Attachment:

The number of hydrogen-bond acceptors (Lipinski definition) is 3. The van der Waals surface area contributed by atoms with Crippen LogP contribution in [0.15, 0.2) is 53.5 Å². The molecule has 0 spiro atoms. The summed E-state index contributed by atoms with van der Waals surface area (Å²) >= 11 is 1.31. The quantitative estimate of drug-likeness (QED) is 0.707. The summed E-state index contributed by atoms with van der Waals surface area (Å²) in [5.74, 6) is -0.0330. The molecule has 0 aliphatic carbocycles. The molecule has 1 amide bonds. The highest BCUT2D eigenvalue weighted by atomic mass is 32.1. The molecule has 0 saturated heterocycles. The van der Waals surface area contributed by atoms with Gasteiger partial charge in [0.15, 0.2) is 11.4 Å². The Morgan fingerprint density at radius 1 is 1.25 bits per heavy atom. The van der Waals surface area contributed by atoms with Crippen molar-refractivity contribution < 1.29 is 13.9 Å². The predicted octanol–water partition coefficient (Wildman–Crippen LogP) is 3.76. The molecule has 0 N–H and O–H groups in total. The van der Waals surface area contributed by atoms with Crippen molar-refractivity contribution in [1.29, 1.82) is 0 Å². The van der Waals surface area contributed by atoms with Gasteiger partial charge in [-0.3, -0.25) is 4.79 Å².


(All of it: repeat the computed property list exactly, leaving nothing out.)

The number of hydrogen-bond acceptors (Lipinski definition) is 3. The van der Waals surface area contributed by atoms with Crippen LogP contribution in [0.15, 0.2) is 53.5 Å². The molecule has 0 spiro atoms. The summed E-state index contributed by atoms with van der Waals surface area (Å²) >= 11 is 1.31. The quantitative estimate of drug-likeness (QED) is 0.707. The summed E-state index contributed by atoms with van der Waals surface area (Å²) in [5.74, 6) is -0.0330. The molecule has 0 aliphatic carbocycles. The molecule has 1 amide bonds. The highest BCUT2D eigenvalue weighted by atomic mass is 32.1. The molecule has 0 saturated heterocycles. The van der Waals surface area contributed by atoms with Gasteiger partial charge in [0.15, 0.2) is 11.4 Å². The Morgan fingerprint density at radius 1 is 1.25 bits per heavy atom. The van der Waals surface area contributed by atoms with Crippen molar-refractivity contribution < 1.29 is 13.9 Å². The predicted octanol–water partition coefficient (Wildman–Crippen LogP) is 3.76. The molecule has 0 N–H and O–H groups in total. The van der Waals surface area contributed by atoms with Crippen molar-refractivity contribution in [1.29, 1.82) is 0 Å². The van der Waals surface area contributed by atoms with Gasteiger partial charge in [-0.3, -0.25) is 4.79 Å².